Stack Overflow is a community of 4.7 million programmers, just like you, helping each other.

Join them; it only takes a minute:

Sign up
Join the Stack Overflow community to:
  1. Ask programming questions
  2. Answer and help your peers
  3. Get recognized for your expertise

Adding @With(Secure.class) to a controller blocks all unauthenticated access. Is there a way to enabled it only for certain actions, or to except certain actions after it's enabled on a controller?

share|improve this question
up vote 9 down vote accepted

You can't do that with the secure module. As Niels said the secure module is more an example than a solution. You can build your own security system with the @Before annotation. Here is an example:

public class Admin extends Controller {

@Before(unless={"login", "authenticate", "logout", "otherMethod"})
void checkAccess() {
    // check the cookie

public void login() {

public void authenticate(String email, String password) {
    // check the params and set a value in the cookie

public void logout() {
    // delete cookie

I recommend you to read the source code of the secure module.

share|improve this answer
You can do this even with the Secure module. Check my answer below. – manish_s Oct 19 '13 at 7:16

I've since found my earlier @Public solution somewhat limiting since it can't address inherited actions. I've instead gone to a class-level annotation:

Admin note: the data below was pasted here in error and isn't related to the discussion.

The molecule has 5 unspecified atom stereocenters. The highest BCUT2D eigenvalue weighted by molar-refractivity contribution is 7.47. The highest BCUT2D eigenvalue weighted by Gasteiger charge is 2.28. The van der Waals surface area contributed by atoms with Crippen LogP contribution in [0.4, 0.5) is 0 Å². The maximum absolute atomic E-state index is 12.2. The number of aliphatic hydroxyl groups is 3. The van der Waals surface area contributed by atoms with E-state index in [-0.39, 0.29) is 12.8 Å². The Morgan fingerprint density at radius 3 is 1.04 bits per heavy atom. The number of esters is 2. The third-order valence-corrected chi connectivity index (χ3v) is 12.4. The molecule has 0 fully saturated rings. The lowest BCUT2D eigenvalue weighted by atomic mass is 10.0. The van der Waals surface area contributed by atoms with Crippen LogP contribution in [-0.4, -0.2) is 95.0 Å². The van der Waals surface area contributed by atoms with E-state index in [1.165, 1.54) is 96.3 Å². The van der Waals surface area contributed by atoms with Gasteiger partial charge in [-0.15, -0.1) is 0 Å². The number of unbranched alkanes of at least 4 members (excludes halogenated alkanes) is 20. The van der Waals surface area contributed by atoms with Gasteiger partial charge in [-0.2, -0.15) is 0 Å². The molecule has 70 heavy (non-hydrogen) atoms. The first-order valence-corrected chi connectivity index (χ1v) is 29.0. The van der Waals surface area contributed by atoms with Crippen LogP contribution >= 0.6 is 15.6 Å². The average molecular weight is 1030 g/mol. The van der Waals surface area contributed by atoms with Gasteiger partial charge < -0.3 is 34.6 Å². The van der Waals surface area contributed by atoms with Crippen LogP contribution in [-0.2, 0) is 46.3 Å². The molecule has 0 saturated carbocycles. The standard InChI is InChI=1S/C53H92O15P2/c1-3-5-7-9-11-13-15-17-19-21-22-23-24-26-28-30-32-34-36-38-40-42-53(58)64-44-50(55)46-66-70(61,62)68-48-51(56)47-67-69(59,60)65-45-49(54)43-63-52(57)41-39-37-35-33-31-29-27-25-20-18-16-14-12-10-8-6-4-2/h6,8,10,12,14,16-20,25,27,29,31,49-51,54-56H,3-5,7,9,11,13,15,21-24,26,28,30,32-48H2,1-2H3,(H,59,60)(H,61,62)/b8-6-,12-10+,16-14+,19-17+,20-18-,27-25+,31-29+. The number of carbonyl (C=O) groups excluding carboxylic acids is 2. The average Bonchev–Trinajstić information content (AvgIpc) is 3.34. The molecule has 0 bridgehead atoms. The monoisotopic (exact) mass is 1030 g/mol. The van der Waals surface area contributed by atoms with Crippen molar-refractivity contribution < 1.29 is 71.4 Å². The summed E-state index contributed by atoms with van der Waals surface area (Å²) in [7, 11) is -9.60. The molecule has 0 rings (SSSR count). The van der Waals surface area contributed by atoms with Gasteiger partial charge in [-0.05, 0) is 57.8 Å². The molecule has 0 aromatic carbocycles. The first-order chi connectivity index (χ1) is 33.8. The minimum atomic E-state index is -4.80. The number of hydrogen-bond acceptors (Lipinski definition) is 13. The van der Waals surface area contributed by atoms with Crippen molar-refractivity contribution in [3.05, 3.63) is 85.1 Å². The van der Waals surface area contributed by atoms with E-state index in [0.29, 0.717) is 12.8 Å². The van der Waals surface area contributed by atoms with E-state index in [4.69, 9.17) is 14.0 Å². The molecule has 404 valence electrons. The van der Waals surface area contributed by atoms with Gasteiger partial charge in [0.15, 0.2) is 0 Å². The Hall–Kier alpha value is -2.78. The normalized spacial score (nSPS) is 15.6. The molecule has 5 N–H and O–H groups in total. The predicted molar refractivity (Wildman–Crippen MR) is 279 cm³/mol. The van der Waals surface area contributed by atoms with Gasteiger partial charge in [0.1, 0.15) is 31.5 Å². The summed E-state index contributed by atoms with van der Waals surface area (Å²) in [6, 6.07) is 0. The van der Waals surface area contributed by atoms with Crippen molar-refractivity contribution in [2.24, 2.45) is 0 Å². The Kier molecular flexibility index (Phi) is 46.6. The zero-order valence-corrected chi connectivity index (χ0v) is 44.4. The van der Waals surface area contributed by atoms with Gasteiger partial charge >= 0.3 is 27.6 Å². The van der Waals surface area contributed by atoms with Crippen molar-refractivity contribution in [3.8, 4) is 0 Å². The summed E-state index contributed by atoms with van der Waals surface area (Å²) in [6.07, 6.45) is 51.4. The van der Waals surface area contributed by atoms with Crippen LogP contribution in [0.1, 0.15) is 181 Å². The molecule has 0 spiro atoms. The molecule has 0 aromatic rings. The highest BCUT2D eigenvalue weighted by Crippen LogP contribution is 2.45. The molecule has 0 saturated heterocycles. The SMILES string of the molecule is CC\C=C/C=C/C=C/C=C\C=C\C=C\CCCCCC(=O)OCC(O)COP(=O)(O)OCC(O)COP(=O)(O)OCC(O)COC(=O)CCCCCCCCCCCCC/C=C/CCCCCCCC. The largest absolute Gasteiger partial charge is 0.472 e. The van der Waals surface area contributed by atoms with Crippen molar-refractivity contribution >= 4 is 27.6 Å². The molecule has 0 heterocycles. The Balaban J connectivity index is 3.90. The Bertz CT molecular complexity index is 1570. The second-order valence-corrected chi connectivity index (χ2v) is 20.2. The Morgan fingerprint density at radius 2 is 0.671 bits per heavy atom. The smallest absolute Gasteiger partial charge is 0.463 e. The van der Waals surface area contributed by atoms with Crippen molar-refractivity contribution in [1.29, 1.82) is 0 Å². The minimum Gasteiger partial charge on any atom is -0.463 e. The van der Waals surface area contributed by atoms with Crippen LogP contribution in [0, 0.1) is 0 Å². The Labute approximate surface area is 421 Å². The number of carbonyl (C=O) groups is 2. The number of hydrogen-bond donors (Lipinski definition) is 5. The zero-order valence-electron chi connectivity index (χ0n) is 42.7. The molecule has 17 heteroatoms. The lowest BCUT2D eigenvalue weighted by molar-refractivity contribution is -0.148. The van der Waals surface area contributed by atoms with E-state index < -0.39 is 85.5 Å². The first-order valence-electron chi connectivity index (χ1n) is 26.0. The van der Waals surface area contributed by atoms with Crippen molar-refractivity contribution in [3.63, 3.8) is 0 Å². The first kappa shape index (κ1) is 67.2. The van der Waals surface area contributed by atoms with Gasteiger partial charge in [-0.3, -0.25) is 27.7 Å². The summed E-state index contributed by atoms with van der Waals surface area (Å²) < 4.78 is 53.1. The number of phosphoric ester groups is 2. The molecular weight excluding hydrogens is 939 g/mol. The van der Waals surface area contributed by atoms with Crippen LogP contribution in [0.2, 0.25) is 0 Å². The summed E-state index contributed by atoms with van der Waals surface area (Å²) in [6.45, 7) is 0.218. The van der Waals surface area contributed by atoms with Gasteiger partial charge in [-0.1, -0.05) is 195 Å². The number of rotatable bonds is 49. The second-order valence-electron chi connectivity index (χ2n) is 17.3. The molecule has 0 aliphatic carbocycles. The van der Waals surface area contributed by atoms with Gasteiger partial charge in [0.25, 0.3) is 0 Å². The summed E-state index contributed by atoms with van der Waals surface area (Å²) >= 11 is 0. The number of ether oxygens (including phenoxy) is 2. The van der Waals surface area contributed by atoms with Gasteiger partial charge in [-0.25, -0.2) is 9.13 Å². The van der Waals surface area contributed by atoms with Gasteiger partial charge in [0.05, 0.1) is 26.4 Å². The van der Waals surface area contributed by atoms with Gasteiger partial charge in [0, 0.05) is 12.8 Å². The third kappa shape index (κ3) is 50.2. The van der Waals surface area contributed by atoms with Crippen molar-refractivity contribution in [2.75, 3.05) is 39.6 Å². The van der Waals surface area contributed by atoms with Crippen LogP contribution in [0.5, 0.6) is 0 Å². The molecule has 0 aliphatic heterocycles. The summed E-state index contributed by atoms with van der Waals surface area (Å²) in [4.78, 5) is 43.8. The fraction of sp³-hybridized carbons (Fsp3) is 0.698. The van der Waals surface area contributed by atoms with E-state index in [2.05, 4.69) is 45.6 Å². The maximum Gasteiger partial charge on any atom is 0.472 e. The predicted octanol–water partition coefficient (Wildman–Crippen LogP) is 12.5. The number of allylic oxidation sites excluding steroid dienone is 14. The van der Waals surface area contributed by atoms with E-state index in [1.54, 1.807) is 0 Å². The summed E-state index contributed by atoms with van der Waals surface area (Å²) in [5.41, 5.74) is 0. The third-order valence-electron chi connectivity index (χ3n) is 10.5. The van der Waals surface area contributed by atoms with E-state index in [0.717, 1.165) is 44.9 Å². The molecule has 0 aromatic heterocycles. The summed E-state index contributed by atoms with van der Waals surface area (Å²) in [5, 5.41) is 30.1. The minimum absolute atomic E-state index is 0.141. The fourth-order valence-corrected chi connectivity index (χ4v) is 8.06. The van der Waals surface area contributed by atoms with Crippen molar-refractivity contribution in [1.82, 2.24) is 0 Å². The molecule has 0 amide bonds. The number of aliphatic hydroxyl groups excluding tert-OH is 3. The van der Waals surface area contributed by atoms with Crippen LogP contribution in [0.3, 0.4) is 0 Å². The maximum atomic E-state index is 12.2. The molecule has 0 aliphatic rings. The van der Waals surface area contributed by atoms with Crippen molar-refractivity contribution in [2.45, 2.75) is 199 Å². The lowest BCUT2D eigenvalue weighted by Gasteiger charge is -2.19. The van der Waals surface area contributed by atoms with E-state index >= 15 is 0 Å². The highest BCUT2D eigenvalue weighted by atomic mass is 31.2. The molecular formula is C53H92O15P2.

public @interface AllowGuest {

    String[] value();

and added this code to the beginning of the Secure.checkAccess() method:

AllowGuest guest = getControllerInheritedAnnotation(AllowGuest.class);
if (guest != null) {
    for (String action : guest.value()) {
        if (action.equals(request.actionMethod))

which can be used like this: @AllowGuest({"list","view"})

This makes it easy to allow access to local and inherited actions, and to see which actions in a controller are unsecured.

share|improve this answer

Remove @With(Secure.class) annotation to the controller and add this piece of code inside the controller.

static void checkAccess() throws Throwable {

where show is the action you need to make publicly available.

share|improve this answer

In order to get what I was looking for, I copied the Check annotation and created a Public annotation.

package controllers;

import java.lang.annotation.ElementType;
import java.lang.annotation.Retention;
import java.lang.annotation.RetentionPolicy;
import java.lang.annotation.Target;

public @interface Public {


then I added these two lines to the beginning of the Secure.checkAccess:

if (getActionAnnotation(Public.class) != null)

Now actions in controllers using With(Secure.class) can be made accessible without logging in by adding a @Public annotation to them.

share|improve this answer

You can set at the @Before-Tag of the Secure Controller the value unless or only. The Secure-Module is more an example than a solution.

share|improve this answer
The Secure module seems to be extensible enough to do everything else I want. Are there other shortcomings that I just haven't discovered yet? – Brad Mace Dec 3 '10 at 17:12

Your Answer


By posting your answer, you agree to the privacy policy and terms of service.

Not the answer you're looking for? Browse other questions tagged or ask your own question.